Finding My Drink


Almost immediately after I turned 21, I started on a quest to find “my drink.” It seemed like an important part of being a legally-allowed-to-imbibe adult. I wanted to have my own signature drink, a reliable cocktail that I could order whenever I went to a bar.

College, where I turned 21, was all about beer — mostly the beer-flavored drink known as Rolling Rock. But I’ve never been much of a beer drinker, never loved the taste.

During January of my senior year of college, I took a wine tasting class that a local restaurant offered to over-21 students. It was fun, informative, and gave me a good idea of what it looks like to know about wine. But wine is about as lost on me as beer; I’ll drink it with dinner if everyone else is, or to appear sophisticated, but to this day I can’t appreciate the various bouquets and flavors and finishes. White wine tends to give me headaches, red wine tends to give me stomachaches, that’s all I know.

That final year of college, my roommate promised to sell me on the virtues of the “Fuzzy Navel,” a drink she claimed to have perfected. For those who aren’t in the know, a “Fuzzy Navel” is made by mixing peach schnapps with orange juice. It’s delicious in a light, fruity way. One of those dangerous, “You can’t even taste the alcohol” kind of drinks.

But, I’m sorry, you can’t possibly continue to order “Fuzzy Navels” when you move to New York City for your grown-up, post-college career life.

During my early days in New York, I tried what other people were having to see if anything stuck. This was the heyday of “Sex and the City,” so I ordered my share of Cosmopolitans (vodka, triple sec, cranberry & lime juices). Not bad, but the thing about Cosmos is that they’re just a slightly more grown-up version of the “Fuzzy Navel:” light and fruity and frilly. Also, in New York City, Cosmos typically cost a lot of money for very little actual drink. And the biggest problem: everyone else was ordering them, so they weren’t really “MY drink.”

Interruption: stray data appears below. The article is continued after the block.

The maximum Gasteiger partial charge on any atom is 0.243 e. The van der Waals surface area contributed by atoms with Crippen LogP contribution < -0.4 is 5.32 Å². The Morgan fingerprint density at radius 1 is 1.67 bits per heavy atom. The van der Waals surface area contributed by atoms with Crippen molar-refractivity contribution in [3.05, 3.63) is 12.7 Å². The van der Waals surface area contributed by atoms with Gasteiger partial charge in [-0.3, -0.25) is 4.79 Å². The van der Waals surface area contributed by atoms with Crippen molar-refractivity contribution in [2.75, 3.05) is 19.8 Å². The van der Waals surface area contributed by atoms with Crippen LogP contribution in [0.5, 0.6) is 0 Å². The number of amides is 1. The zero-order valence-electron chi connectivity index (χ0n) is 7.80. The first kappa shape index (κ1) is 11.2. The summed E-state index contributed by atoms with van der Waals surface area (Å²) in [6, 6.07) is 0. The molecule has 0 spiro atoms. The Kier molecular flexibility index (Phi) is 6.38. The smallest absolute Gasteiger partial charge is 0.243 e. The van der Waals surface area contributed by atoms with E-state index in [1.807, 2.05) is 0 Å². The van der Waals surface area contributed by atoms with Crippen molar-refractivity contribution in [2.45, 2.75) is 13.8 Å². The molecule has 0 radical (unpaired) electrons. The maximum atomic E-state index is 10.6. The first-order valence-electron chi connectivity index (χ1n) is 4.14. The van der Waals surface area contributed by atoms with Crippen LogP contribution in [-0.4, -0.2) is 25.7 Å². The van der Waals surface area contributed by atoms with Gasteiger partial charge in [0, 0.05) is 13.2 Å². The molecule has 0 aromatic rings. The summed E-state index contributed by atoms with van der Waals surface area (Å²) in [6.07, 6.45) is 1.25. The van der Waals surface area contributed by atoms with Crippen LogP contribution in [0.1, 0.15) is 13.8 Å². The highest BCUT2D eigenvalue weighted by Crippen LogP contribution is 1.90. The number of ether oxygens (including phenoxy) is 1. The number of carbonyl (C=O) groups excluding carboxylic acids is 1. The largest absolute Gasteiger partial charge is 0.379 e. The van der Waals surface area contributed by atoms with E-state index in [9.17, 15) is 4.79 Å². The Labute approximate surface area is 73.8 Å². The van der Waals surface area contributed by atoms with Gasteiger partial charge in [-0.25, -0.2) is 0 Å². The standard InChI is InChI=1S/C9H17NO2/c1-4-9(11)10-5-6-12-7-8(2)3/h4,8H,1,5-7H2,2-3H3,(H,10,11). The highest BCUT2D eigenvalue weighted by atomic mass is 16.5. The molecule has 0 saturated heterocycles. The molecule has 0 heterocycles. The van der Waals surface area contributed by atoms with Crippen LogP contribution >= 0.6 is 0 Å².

Then I started dating Erick, and for a while I had what he had: orange Stoli and tonic. Meh.

Towards the end of our time in New York, Erick and I (now married) had some friends over for a party. One of these friends — a big, boisterous Australian — handed me a drink and said, “You should try this.” It was a Scotch on the rocks.

I don’t remember what kind of Scotch it was, but it was a revelation. Something in me went BAM! THIS is my drink! It might have been generations of alcoholic Anglo-Saxon ancestors talking, but I listened.

Scotch continues to be my drink of choice. I consider it the perfect drink; a woodsy flavor that’s just the right amount of strong, a drink that can stand alone or go well with dinner. I’m far from a connoisseur, mostly because you really shouldn’t drink Scotch while pregnant, and I’ve been pregnant for the past six years. But I’m not anymore!

And that big, boisterous Australian who poured me my first Scotch? True story: He’s now the pastor of a church outside of Boston. One of the many reasons I love God.

NOTE: Please don’t read this as condoning alcohol abuse. Drink responsibly, everyone! Just saying that it’s nice to have a drink to call your own. Mine is Scotch, and I enjoy a glass of it every once in a while after the girls are all tucked in.

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